Why the growth of cybersecurity in healthcare may not prevent data breaches

Although 45 percent of healthcare CIOs in a 2018 Datica survey said their organizations are developing cloud applications, 50 percent said they were concerned about the security and regulatory compliance of cloud vendors, according to Business Insider.

The reason for their concerns may be because many healthcare organizations do not have the resources to combat the rising number of cyberattacks. Cybersecurity is no longer a top priority for CIOs, as it comes with high costs. Additionally, cyberattacks have become more sophisticated for healthcare organizations to handle.

While healthcare firms spent millions of dollars on cybersecurity efforts in 2018, the number of patients that had their data exposed has doubled to 32 million.

The rise of data breaches puts a tremendous financial strain on the healthcare industry. The cost of data breaches has increased 7 percent year over year. On a global perspective, healthcare organizations lose around 7 percent of their customers from a data breach, reports Business Insider.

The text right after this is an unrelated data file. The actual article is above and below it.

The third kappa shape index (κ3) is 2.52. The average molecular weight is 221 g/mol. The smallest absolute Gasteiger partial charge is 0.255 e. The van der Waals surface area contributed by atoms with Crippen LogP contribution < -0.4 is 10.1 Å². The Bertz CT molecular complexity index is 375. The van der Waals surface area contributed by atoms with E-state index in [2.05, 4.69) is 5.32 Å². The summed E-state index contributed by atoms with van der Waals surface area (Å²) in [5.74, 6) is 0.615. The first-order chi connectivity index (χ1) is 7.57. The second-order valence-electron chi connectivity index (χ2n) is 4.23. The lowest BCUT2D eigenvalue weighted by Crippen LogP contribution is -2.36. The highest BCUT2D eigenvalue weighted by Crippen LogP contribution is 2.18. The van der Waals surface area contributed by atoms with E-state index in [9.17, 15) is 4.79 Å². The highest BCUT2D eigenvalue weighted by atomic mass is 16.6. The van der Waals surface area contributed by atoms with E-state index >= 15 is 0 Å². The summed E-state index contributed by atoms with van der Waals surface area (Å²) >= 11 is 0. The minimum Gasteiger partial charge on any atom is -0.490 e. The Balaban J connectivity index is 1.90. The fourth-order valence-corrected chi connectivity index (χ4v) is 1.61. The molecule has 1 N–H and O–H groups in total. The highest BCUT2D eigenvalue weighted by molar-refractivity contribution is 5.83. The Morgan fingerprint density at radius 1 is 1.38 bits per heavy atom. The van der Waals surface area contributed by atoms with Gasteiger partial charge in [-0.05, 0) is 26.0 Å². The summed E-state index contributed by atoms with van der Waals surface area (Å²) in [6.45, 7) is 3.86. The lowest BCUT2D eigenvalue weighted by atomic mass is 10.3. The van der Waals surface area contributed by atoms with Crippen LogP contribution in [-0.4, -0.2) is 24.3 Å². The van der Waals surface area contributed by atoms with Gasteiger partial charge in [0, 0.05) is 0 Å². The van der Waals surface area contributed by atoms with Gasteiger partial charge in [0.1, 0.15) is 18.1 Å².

One of the ways to improve cybersecurity efforts without putting all the pressure on healthcare organizations is for the government to step in, Business Insider reports.

More articles on cybersecurity:
3 email cybersecurity vulnerabilities specific to healthcare
Ohio ophthalmology practice hit by ransomware attack
NYC fire department loses external storage device with 10,000+ patients' information

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